The Parrot Who Met Papa, 1972
Pater Caninus, 2009
The Pedestrian, 1951
To enter out into that silence that was the city at eight o'clock of a misty evening in November, to put your feet upon that buckling concrete walk, to step over grassy seams and make your way, hands in pockets, through the silences, that was what Mr.Leonard Mead most dearly loved to do. He would stand upon the comer of an intersection and peer down long moonlit avenues of sidewalk in four directions, deciding which way to go, but it really made no difference; he was alone in this world of 2053 A.D., or as good as alone, and with a final decision made, a path selected, he would stride off, sending patterns of frosty air before him like the smoke of a cigar.
Pendulum (co-authored with Henry Hasse), 1941
Prisoner of Time was he,
"I THINK,"; shrilled Erjas, "that this is our most intriguing discovery on any of the worlds we have yet visited!";
His wide, green-shimmering wings fluttered, his beady bird eyes flashed excitement. His several companions bobbed their heads in agreement, the greenish-gold down on their slender necks ruffling softly. They were perched on what had once been amoving sidewalk but was now only a twisted ribbon of wreckage overlooking the vast expanse of a ruined city.
The People with Seven Arms, 2007
Perchance to Dream (Asleep in Armageddon), 1948
You don't want death and you don't expect death. Something goes wrong, your rocket tilts in space, a planetoid jumps up, blackness, movement, hands over the eyes, a violent pulling back of available powers in the forejets, the crash.
The darkness. In the darkness, the senseless pain. In the pain, the nightmare.
He was not unconscious.
Your name? asked hidden voices. Sale, he replied in whirling nausea. Leonard Sale. Occupation? cried the voices. Space man! he cried, alone in the night. Welcome, said the voices. Welcome, welcome. They faded.
Perhaps We Are Going Away, 1953
A Piece of Wood, 1952
Pieta Summer, 2009
Pillar of Fire, 1948
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The Playground, 1952
The Poems, 1945
The Projector, 2007
Prologue: The Illustrated Man, 1951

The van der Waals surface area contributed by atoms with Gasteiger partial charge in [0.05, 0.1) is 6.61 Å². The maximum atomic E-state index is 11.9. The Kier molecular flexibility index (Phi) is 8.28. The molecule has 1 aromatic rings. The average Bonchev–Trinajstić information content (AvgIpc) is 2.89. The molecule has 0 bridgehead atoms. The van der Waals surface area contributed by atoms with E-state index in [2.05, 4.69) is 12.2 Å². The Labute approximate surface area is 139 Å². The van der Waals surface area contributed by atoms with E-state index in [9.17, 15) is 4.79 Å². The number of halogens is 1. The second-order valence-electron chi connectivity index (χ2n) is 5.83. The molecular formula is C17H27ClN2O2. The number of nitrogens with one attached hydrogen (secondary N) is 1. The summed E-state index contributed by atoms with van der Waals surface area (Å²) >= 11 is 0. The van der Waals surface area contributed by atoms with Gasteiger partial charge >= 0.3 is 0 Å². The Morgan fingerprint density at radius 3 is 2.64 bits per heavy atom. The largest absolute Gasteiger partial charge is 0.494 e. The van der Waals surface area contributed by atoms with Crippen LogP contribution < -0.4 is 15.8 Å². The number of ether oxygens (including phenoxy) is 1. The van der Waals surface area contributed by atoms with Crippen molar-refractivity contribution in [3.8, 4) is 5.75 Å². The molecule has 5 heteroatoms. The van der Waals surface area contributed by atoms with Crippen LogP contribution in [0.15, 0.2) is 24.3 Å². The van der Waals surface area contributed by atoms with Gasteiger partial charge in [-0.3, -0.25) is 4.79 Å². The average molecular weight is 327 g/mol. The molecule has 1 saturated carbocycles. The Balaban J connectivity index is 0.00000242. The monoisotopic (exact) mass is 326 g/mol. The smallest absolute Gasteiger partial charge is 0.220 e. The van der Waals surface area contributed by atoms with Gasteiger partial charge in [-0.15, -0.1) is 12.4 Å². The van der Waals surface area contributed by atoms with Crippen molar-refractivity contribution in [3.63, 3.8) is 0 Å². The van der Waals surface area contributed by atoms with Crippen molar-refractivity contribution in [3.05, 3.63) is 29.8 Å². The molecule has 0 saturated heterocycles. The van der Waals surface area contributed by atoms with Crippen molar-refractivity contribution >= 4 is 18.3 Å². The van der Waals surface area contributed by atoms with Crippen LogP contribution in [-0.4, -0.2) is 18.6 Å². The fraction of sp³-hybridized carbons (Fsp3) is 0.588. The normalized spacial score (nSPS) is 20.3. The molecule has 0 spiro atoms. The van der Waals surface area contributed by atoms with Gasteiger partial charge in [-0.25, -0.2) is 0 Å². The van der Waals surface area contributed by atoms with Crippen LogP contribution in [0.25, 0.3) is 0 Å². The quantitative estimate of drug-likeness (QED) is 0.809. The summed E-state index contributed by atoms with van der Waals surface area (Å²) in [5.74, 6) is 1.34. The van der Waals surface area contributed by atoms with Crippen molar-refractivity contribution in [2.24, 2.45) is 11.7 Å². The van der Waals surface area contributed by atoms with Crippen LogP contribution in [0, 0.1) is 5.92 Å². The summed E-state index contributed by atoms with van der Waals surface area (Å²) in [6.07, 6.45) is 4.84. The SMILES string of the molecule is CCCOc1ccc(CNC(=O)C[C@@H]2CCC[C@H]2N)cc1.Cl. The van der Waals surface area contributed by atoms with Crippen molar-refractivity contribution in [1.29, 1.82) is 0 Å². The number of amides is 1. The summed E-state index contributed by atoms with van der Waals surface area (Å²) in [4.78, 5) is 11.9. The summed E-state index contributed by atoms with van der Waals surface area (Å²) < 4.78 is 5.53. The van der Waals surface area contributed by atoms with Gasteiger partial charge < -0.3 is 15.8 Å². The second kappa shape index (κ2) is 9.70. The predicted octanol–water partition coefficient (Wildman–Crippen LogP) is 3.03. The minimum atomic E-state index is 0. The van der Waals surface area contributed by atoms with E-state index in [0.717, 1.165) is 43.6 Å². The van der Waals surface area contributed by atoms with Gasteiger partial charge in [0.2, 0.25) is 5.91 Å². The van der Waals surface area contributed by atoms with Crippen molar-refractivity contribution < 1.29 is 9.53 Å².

It was a warm afternoon in early September when I first met the Illustrated Man. Walking along an asphalt road, I was on the final long of a two weeks' walking tour of Wisconsin. Late in the afternoon I stopped, ate some pork, beans, and a doughnut, and was preparing to stretch out and read when the Illustrated Man walked over the hill and stood for a moment against the sky.
I didn't know he was Illustrated then. I only know that he was tall, once well muscled, but now, for some reason, going to fat. I recall that his arms were long, and the hands thick, but that his face was like a child's, set upon a massive body.
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Promises, Promises, 1988
Promotion to Satellite, 1942
The Pumpernickel, 1951
Mr. and Mrs. Welles walked away from the movie theater late at night and went into the quiet little store, a combination restaurant and delicatessen. They settled in a booth, and Mrs. Welles said, "Baked ham on pumpernickel." Mr. Welles glanced toward the counter, and there lay a loaf of pumpernickel.
"Why," he murmured, "pumpernickel. . . Druce's Lake. . ."
The night, the late hour, the empty restaurant - by now the pattern was familiar. Anything could set him off on a ride of reminiscences. The scent of autumn leaves, or midnight winds blowing, could stir him from himself, and memories would pour around him. Now in the unreal hour after the theater, in this lonely store, he saw a loaf of pumpernickel bread and, as on a thousand other nights, he found himself moved into the past.
Punishment Without Crime, 1950